COX’S BAZAR/YANGON: Bangladesh security forces have detained a Rohingya leader during a sweep in a refugee camp, police said on Tuesday, as tension grows over plans to repatriate the displaced Muslims to Myanmar.
The Rohingya representative, Mohibullah, was held in Cox’s Bazar district as local authorities broke up a protest against the controversial repatriation deal signed by Bangladesh and Myanmar.
He was handed over to Bangladesh’s elite security force and then local police who are still holding him for questioning, Cox’s Bazar police chief Abul Khair said on Tuesday.
Two other Rohingya men were also detained for their role in the protests, another officer added.
Mohibullah, who goes by one name, has mobilised Rohingya in recent weeks to protest against returning the persecuted Muslims to Myanmar.
Bangladesh had been due to start the huge process of repatriating hundreds of thousands of Rohingya refugees from Tuesday, after agreeing a two-year timescale with Myanmar.
But the process was delayed when Bangladesh said neither side was ready for the huge undertaking. Myanmar later blamed its neighbour for its lack of preparation.Bangladesh insists the repatriation process will be voluntary but Rohingya have erected banners, chanted slogans and staged angry rallies in crowded camps near the border in Cox’s Bazar.
Police are also investigating the murder of two Rohingya representatives in the past week. Local media suggested one man was targeted for his support for the repatriation process.
“We are conducting raids in the camps every day,” Cox’s Bazar deputy police chief Afrujul Haq Tutul said. Seven Rohingya men had been arrested in the police investigation into the murders, he added.
A Rohingya leader said those considered “pro-repatriation” were coming under suspicion as hostility to the plan snowballed in the refugee camps.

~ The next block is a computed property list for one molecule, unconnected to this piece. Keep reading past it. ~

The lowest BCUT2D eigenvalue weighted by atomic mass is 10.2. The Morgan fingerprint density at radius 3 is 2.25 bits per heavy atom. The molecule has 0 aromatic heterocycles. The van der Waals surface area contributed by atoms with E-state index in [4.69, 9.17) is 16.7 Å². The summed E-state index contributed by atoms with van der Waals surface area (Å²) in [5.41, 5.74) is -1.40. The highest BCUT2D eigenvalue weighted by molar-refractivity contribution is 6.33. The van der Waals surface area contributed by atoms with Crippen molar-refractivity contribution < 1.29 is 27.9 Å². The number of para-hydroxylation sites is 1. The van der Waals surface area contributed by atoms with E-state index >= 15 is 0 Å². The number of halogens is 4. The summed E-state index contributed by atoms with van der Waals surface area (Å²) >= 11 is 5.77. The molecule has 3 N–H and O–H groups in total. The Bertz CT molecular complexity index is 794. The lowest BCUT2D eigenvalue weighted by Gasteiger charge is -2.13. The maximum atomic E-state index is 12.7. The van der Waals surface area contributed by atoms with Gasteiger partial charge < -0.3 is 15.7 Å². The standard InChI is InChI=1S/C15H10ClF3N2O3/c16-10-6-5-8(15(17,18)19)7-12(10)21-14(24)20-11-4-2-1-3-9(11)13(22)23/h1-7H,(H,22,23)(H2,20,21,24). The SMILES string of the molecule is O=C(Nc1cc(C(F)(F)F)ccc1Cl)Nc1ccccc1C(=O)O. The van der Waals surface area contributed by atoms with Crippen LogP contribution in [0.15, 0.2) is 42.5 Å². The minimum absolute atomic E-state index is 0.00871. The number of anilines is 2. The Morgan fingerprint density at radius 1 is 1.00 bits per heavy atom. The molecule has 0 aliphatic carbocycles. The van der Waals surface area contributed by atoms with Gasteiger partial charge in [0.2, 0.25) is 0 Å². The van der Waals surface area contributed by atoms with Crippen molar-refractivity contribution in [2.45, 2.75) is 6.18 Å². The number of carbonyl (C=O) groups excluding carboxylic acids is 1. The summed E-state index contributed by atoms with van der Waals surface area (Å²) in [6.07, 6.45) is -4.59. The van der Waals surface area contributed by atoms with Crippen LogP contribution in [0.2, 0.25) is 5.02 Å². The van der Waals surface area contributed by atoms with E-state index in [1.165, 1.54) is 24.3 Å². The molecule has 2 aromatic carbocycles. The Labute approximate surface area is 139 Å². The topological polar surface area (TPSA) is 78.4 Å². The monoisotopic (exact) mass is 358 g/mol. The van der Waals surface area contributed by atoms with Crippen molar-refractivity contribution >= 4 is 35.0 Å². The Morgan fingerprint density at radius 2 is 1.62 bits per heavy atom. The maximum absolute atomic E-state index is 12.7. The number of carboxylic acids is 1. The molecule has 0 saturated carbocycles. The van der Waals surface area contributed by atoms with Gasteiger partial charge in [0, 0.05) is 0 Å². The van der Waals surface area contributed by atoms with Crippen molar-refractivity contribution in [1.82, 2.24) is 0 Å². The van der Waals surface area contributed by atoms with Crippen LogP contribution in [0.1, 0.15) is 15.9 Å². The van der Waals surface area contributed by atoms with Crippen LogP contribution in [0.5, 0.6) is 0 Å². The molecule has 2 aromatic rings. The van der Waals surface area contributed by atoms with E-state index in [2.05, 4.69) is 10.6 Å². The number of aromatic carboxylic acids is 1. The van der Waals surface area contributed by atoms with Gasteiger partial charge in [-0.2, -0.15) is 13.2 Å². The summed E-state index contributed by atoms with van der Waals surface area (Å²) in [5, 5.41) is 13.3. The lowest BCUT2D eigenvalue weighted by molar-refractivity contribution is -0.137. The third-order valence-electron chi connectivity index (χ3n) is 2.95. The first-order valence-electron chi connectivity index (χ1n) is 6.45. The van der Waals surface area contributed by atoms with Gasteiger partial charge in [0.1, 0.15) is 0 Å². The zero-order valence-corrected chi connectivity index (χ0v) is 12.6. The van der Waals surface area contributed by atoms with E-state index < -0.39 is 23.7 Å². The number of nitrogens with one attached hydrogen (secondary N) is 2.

Myanmar blames BD for delayed Rohingya return
Myanmar blamed Bangladesh on Tuesday for delays to the start of a huge repatriation programme for Rohingya refugees, as the UN warned of the dangers of rushing their return to strife-torn Rakhine state.In signs the unrest was continuing despite the repatriation plans, Bangladesh officials said a huge fire burned and gunshots were heard in a village in Rakhine.
Myanmar agreed that from January 23 it would start taking back those refugees who had fled since 2016 and sought shelter in the squalid camps clustered in Bangladesh’s Cox’s Bazar district.
But a Bangladeshi official said the programme would not begin as planned. Refugee Relief and Repatriation Commissioner Mohammad Abul Kalam said there was much more preparatory work to be done.
The complex process of registering huge numbers of the dispossessed has been further cast into doubt by the refugees themselves, who are too afraid to return to the scene of what the UN has called “ethnic cleansing”.Myanmar officials said that by Tuesday afternoon no Rohingya had crossed back into Rakhine, the scene of alleged widespread atrocities by Myanmar’s army and ethnic Rakhine mobs.
“We are right now ready to receive… we are completely ready to welcome them according to the agreement,” Kyaw Tin, Minister of International Cooperation told reporters in Naypyidaw, Myanmar’s capital.
“We have seen the news that the Bangladesh side is not ready, but we have not received any official” explanation, he added.
With hundreds of Rohingya villages torched and communal tensions still at boiling point in Rakhine, rights groups say Rohingya returnees will at best be herded into long-term camps.
Those who return must sign a form verifying they did so voluntarily and pledging to abide by Myanmar laws.
The UN refugee agency UNHCR said safeguards for potential returnees were still absent, while refugees continue to leave Myanmar and access for aid agencies and the media to Rakhine is restricted.
In a statement it urged Myanmar to implement advisory commission recommendations calling for security for all communities, freedom of movement and solutions for citizenship for Muslim communities.
“Without this, the risk of dangerous and rushed returns into a situation where violence might reignite is too great to be ignored.”